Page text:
EXHIBITING HUMANITY; INHABITING THE BODY: Vari(A)bilities V
The materiality of the body confounds us; it forces a reconsideration of the “linguistic turn,” perhaps even the “social constructionist” turn, by which we understand the world and identity as linguistically or socially constituted. But how do we look at bodies –our own, the first bodies exhibited to us as children, the bodies of clowns and circus performers, or even the bodies of everyday folks with impairments—people who are like us but also somehow different? And what knowledge do such encounters create or reify?
Our conference location on the campus of New College of Florida and the John and Mable Ringling Museum, with their historical connection to the Ringling family and the circus, invites us to think about how the full range of humanity has been and is still exhibited and performed. We turn explicitly to the experience of specific and variAble bodies and their humanity.
Sometimes seen as inherently in conflict, the circus and its progenitors (collections of wonders and monsters, exhibits of exotics, carnivalesque fairs, freak shows) and the experiences of variously abled persons may be productively considered as intersectional. Not only have extraordinary-bodied persons been exhibited; they have also seized control over their own presentations under a variety of circumstances and historical moments. Both academic work on impairments and circus seek to reach multiple audiences—a general public, advocates and activists, historians and cultural critics. Institutions like circuses also provided a platform for
performing the self and framing the action of looking—one that is complexly intertwined with the agency of the extraordinary body. Linking embodiment, performance, self-presentation, and exhibition—circus studies provide another insight into the ‘impaired’ body, its applications and acceptances within the wider society. We are particularly interested in the knowledge and affordances of the variable body and the negotiated agency of variAble persons.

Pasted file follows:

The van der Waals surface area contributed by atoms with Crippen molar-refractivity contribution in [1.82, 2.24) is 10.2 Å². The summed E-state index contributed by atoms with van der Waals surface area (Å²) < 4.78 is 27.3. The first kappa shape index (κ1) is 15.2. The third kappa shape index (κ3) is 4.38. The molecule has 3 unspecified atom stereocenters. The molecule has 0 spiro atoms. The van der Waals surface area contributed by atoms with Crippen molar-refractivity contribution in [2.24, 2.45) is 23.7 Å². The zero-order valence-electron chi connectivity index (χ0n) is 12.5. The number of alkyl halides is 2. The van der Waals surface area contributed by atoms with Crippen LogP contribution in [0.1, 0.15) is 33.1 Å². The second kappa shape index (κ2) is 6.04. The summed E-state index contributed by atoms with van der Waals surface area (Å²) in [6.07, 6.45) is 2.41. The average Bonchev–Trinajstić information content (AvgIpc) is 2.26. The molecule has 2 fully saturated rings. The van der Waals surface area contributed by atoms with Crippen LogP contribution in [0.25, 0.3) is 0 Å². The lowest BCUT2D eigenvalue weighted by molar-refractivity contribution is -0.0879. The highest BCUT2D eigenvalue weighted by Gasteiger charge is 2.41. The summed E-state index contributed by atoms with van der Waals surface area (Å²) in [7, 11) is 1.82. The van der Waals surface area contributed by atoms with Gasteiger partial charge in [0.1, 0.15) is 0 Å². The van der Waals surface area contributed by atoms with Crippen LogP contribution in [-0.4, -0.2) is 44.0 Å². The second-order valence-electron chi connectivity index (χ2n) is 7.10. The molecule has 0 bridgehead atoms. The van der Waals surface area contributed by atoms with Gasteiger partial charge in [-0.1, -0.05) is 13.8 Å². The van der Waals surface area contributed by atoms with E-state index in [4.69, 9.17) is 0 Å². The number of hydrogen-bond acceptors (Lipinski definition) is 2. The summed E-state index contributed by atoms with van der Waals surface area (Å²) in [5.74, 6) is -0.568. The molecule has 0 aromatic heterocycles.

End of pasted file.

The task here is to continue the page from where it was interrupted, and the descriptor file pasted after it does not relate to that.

We invite proposals for papers exploring how variable bodies and their capacities have been exhibited or performed--but particularly how varied persons exhibit or present themselves and their humanity.
Proposals might consider:
•the history of circus performers— under the Big Top, in side-shows or other public performers; •the history of various forms of display and exhibition, from Wunderkammer to scientific collections to street performers;
•how and where one exhibits an ‘invisible’ impairment, disability, or variation; under what circumstances are such displays necessary or chosen and how are they navigated?;
•specific extraordinary bodied persons—historical, contemporary, in life writing, in public performance, in visual or textual or oral accounts;
•intersections of impairment with race, ethnicity, gender, sexuality, or class, or the differential ways in which variable bodies matter under regimes of race, social status, sex/gender, or other systems;
•the problem of staring and looking, of being the object of the gaze versus managing the look; •where neurodivergence fits into the concept of variAbility—as sometimes invisible, sometimes made visible, sometimes reframed as the “marvelous” or “magical”;
•the relation or difference between institutions of exhibition from the plebian (fairs, sideshows, freak shows, tours, theater or opera) to the elite (museums, performance art, scientific or anthropological showcases, medical theaters and hospitals, theater or opera);
•archives and collections, from the predictable (museums of natural history or art, medical institutions, libraries) to the popular or plebian (“Bodies; the Exhibition;” wax works, hospital and asylum tours);
•“accessibility” over time, across settings from the material to the digital;
•if “theory” comes from the Greek theōria meaning "contemplation, speculation; a looking at, viewing; a sight, show, spectacle, things looked at," how do we hear the demand, “no theory about us without us”?